Each new generation is defined by the generation prior. In fact, each T-value in the new generation is the sum of the values on the connecting lines radiating down to it. For example: Generation Three, R = -1, the T-value is 975. The lines connecting down to it from Generation Two have T-values of 1 + 648 + 326 = 975. The mutation population for Generation Three is P3 = 8000 so we can say that, with a mutation rate of 0.1, there is a 975/8000 chance (12.19%) that a STR repeat value will have an observed change by one count in the negative direction by the third generation from the founder. There is an equal chance that a STR repeat value will have an observed change by one count in the positive direction. The chance that there will be no observed change in STR repeat counts by three generations would be 5940/8000 or 74.25% chance. The total of all probabilities in any given generation will always be 100%.

Overall, there is an expected pattern in the T-values defining the mutational tree. Each row of T-values is in fact a set of trinomial coefficients resulting from raising a characteristic polynomial to the power of the generation ( G ). The specific polynomial ( using z as the generic variable ) is dependent on the average mutation period and is:

[ 1 + ( 2 . mp - 2)z + z2 ]G


We'll now take note that the distribution of STR repeat values in a haplotype population is actually a trinomial distribution that closely approximates the normal distribution for large values of G as compared to mp. With the information we have now, it would be appropriate at this point to uncover the statistical properties of our trinomial distribution. For any generation the expected or mean value of R is equal to zero trivially since our trinomial distribution is symmetric about zero. The variance is a bit trickier but can be most easily accomplished by using an alternative formula for variance, sometimes referred to as the running sum formula for variance. The regular variance formula can also be used to obtain identical results with an extra algebraic manipulation. Variance here will be denoted by ( v ) and the running sum equation is:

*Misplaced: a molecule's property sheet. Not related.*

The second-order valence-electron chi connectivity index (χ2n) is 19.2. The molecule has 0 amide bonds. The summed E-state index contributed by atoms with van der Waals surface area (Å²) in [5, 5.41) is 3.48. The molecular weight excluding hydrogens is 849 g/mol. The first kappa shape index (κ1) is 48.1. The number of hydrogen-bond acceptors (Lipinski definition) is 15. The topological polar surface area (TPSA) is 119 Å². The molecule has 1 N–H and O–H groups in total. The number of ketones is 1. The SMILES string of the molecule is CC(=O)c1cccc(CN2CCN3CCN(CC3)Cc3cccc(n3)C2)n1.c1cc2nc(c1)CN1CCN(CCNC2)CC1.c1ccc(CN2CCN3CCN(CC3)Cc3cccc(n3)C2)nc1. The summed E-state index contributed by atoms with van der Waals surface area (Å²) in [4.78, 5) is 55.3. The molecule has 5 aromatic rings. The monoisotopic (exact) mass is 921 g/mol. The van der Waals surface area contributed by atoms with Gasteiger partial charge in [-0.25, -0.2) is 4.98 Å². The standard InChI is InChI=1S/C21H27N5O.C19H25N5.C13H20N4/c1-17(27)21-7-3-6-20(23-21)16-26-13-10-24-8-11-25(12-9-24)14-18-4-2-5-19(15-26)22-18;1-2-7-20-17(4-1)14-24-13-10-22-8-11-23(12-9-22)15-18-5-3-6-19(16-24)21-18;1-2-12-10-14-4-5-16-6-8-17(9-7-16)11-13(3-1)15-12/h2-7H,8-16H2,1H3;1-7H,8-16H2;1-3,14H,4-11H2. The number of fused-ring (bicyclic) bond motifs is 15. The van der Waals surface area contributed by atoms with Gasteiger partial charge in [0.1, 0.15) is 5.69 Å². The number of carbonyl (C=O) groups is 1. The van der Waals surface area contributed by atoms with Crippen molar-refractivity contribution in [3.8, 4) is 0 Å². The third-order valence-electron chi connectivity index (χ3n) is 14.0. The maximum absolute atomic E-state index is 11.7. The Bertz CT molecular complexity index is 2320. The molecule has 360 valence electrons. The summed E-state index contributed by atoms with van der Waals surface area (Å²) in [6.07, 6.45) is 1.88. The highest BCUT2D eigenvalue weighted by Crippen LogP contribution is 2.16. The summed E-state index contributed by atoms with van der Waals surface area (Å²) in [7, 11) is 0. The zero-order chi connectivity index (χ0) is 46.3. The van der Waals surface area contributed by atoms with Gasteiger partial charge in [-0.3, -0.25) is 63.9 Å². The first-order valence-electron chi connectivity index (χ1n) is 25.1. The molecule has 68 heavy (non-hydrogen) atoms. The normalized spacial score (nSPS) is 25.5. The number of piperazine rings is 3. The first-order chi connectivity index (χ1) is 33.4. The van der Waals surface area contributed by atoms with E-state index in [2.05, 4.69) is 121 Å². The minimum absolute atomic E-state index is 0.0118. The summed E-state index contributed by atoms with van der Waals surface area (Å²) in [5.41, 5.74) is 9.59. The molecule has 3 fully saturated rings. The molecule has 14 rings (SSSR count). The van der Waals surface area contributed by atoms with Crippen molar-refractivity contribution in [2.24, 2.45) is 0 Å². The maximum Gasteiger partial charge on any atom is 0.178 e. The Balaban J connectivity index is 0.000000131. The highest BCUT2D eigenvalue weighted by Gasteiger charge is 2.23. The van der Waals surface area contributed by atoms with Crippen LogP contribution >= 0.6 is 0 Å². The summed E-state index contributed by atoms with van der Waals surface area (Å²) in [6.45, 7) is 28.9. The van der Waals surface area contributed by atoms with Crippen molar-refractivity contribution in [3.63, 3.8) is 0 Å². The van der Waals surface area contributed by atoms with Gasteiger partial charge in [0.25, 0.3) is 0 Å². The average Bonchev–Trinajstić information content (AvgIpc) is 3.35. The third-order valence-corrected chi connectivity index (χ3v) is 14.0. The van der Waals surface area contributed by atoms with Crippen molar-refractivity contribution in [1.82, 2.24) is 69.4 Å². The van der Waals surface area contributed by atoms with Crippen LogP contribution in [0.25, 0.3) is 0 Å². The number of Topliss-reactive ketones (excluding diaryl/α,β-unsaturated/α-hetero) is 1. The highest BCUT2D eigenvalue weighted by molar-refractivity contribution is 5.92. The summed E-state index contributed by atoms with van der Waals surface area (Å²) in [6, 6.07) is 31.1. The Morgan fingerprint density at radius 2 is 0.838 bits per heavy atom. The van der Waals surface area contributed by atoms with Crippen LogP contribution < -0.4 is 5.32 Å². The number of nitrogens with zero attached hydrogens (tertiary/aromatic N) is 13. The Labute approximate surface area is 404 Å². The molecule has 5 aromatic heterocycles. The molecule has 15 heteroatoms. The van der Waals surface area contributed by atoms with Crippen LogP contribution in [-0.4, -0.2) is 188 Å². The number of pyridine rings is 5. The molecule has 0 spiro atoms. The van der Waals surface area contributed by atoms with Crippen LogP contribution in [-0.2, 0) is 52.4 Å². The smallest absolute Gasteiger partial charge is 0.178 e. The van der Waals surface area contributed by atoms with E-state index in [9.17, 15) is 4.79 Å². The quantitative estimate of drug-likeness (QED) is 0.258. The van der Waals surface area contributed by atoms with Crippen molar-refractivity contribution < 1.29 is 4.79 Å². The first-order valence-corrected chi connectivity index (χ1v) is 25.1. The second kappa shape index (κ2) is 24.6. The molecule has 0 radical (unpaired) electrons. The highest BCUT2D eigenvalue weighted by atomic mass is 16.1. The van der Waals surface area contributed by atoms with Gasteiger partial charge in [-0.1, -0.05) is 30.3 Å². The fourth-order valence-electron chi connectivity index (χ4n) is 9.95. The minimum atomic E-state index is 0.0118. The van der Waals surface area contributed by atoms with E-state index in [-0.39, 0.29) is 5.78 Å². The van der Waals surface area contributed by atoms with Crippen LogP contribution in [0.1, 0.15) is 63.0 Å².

v = Sum(R2) - [ Sum(R) ]2 / PG

PG


The easy part of the trick here is to realize that the second term in the numerator is equal to zero since the sum of all R is equal to zero. The not-so-easy part of the trick is to realize that the sum of the squares of all R can be derived from the trinomial properties of the mutational tree. For any generation ( G ), the sum of the squares of all R is equal to two times ( G ) times P(G-1) or the mutational population of the previous generation ( G - 1 ). Substitute this into the running sum equation for variance and we have:

v = 2 . G . P(G-1)
PG


If you recall, the ratio of the mutational populations between any generation and the generation prior is twice the mutational period ( mp ), which leaves ' 2 . mp ' in the denominator.